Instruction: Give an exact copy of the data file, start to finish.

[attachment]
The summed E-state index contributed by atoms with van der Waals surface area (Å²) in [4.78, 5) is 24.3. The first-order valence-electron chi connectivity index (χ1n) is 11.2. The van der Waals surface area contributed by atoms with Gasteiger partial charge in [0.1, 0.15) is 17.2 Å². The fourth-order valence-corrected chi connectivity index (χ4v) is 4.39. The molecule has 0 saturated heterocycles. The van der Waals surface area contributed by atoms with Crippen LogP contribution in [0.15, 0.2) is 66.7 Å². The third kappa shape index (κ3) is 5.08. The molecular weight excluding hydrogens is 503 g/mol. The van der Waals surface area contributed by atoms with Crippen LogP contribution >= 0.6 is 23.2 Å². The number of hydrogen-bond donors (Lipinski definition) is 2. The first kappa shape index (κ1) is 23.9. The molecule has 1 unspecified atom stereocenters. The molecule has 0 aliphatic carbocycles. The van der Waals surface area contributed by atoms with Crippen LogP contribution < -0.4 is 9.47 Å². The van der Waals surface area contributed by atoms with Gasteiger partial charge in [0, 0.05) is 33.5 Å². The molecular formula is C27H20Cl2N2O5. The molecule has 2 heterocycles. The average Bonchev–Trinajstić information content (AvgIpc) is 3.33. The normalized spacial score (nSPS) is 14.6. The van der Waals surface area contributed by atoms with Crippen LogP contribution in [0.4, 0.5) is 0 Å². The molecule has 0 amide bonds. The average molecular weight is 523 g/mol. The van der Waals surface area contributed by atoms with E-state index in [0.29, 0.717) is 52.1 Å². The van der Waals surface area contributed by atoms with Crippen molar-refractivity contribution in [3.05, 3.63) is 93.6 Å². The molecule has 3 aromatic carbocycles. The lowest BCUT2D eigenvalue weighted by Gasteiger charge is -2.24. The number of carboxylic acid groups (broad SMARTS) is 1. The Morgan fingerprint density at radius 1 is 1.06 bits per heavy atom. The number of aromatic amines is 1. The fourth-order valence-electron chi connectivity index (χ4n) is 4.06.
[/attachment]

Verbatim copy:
The summed E-state index contributed by atoms with van der Waals surface area (Å²) in [4.78, 5) is 24.3. The first-order valence-electron chi connectivity index (χ1n) is 11.2. The van der Waals surface area contributed by atoms with Gasteiger partial charge in [0.1, 0.15) is 17.2 Å². The fourth-order valence-corrected chi connectivity index (χ4v) is 4.39. The molecule has 0 saturated heterocycles. The van der Waals surface area contributed by atoms with Crippen LogP contribution in [0.15, 0.2) is 66.7 Å². The third kappa shape index (κ3) is 5.08. The molecular weight excluding hydrogens is 503 g/mol. The van der Waals surface area contributed by atoms with Crippen LogP contribution >= 0.6 is 23.2 Å². The number of hydrogen-bond donors (Lipinski definition) is 2. The first kappa shape index (κ1) is 23.9. The molecule has 1 unspecified atom stereocenters. The molecule has 0 aliphatic carbocycles. The van der Waals surface area contributed by atoms with Crippen LogP contribution < -0.4 is 9.47 Å². The van der Waals surface area contributed by atoms with Gasteiger partial charge in [0, 0.05) is 33.5 Å². The molecular formula is C27H20Cl2N2O5. The molecule has 2 heterocycles. The average Bonchev–Trinajstić information content (AvgIpc) is 3.33. The normalized spacial score (nSPS) is 14.6. The van der Waals surface area contributed by atoms with Crippen LogP contribution in [0.4, 0.5) is 0 Å². The molecule has 0 amide bonds. The average molecular weight is 523 g/mol. The van der Waals surface area contributed by atoms with E-state index in [0.29, 0.717) is 52.1 Å². The van der Waals surface area contributed by atoms with Crippen molar-refractivity contribution in [3.05, 3.63) is 93.6 Å². The molecule has 3 aromatic carbocycles. The lowest BCUT2D eigenvalue weighted by Gasteiger charge is -2.24. The number of carboxylic acid groups (broad SMARTS) is 1. The Morgan fingerprint density at radius 1 is 1.06 bits per heavy atom. The number of aromatic amines is 1. The fourth-order valence-electron chi connectivity index (χ4n) is 4.06.